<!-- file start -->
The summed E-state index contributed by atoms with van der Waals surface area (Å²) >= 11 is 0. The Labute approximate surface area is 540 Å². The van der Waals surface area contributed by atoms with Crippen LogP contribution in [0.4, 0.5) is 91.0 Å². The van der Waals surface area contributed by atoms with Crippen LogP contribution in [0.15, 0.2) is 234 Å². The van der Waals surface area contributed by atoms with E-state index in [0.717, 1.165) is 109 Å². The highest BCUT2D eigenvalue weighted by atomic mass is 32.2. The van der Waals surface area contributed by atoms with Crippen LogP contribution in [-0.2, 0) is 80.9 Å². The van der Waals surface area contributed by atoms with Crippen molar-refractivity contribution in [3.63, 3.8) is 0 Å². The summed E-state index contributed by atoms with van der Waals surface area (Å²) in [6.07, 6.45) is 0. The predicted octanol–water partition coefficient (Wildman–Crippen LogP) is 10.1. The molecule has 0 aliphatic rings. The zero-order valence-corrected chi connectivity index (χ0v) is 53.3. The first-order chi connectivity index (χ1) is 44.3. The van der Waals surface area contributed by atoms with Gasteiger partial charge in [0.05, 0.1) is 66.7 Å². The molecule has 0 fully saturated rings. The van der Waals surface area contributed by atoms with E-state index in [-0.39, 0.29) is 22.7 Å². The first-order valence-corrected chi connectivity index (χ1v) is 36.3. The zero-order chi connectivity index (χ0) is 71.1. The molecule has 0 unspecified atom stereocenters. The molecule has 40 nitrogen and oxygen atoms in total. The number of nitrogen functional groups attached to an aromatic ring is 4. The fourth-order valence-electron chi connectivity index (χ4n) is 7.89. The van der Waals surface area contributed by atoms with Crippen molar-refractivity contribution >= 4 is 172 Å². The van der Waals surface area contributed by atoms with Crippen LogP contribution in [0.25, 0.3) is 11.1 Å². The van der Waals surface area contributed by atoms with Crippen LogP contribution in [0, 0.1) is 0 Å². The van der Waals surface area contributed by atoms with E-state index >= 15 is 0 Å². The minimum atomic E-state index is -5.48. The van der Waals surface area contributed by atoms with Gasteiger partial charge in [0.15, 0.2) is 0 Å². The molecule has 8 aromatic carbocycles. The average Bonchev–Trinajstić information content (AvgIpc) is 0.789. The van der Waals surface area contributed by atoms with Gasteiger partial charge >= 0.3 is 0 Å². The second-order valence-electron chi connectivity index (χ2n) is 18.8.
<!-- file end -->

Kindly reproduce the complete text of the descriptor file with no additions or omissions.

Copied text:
The summed E-state index contributed by atoms with van der Waals surface area (Å²) >= 11 is 0. The Labute approximate surface area is 540 Å². The van der Waals surface area contributed by atoms with Crippen LogP contribution in [0.4, 0.5) is 91.0 Å². The van der Waals surface area contributed by atoms with Crippen LogP contribution in [0.15, 0.2) is 234 Å². The van der Waals surface area contributed by atoms with E-state index in [0.717, 1.165) is 109 Å². The highest BCUT2D eigenvalue weighted by atomic mass is 32.2. The van der Waals surface area contributed by atoms with Crippen LogP contribution in [-0.2, 0) is 80.9 Å². The van der Waals surface area contributed by atoms with Crippen molar-refractivity contribution in [3.63, 3.8) is 0 Å². The summed E-state index contributed by atoms with van der Waals surface area (Å²) in [6.07, 6.45) is 0. The predicted octanol–water partition coefficient (Wildman–Crippen LogP) is 10.1. The molecule has 0 aliphatic rings. The zero-order valence-corrected chi connectivity index (χ0v) is 53.3. The first-order chi connectivity index (χ1) is 44.3. The van der Waals surface area contributed by atoms with Gasteiger partial charge in [0.05, 0.1) is 66.7 Å². The molecule has 0 fully saturated rings. The van der Waals surface area contributed by atoms with E-state index in [-0.39, 0.29) is 22.7 Å². The first-order valence-corrected chi connectivity index (χ1v) is 36.3. The zero-order chi connectivity index (χ0) is 71.1. The molecule has 0 unspecified atom stereocenters. The molecule has 40 nitrogen and oxygen atoms in total. The number of nitrogen functional groups attached to an aromatic ring is 4. The fourth-order valence-electron chi connectivity index (χ4n) is 7.89. The van der Waals surface area contributed by atoms with Crippen molar-refractivity contribution >= 4 is 172 Å². The van der Waals surface area contributed by atoms with Crippen LogP contribution in [0.25, 0.3) is 11.1 Å². The van der Waals surface area contributed by atoms with Crippen LogP contribution in [0, 0.1) is 0 Å². The van der Waals surface area contributed by atoms with E-state index >= 15 is 0 Å². The minimum atomic E-state index is -5.48. The van der Waals surface area contributed by atoms with Gasteiger partial charge in [0.15, 0.2) is 0 Å². The molecule has 8 aromatic carbocycles. The average Bonchev–Trinajstić information content (AvgIpc) is 0.789. The van der Waals surface area contributed by atoms with Gasteiger partial charge >= 0.3 is 0 Å². The second-order valence-electron chi connectivity index (χ2n) is 18.8.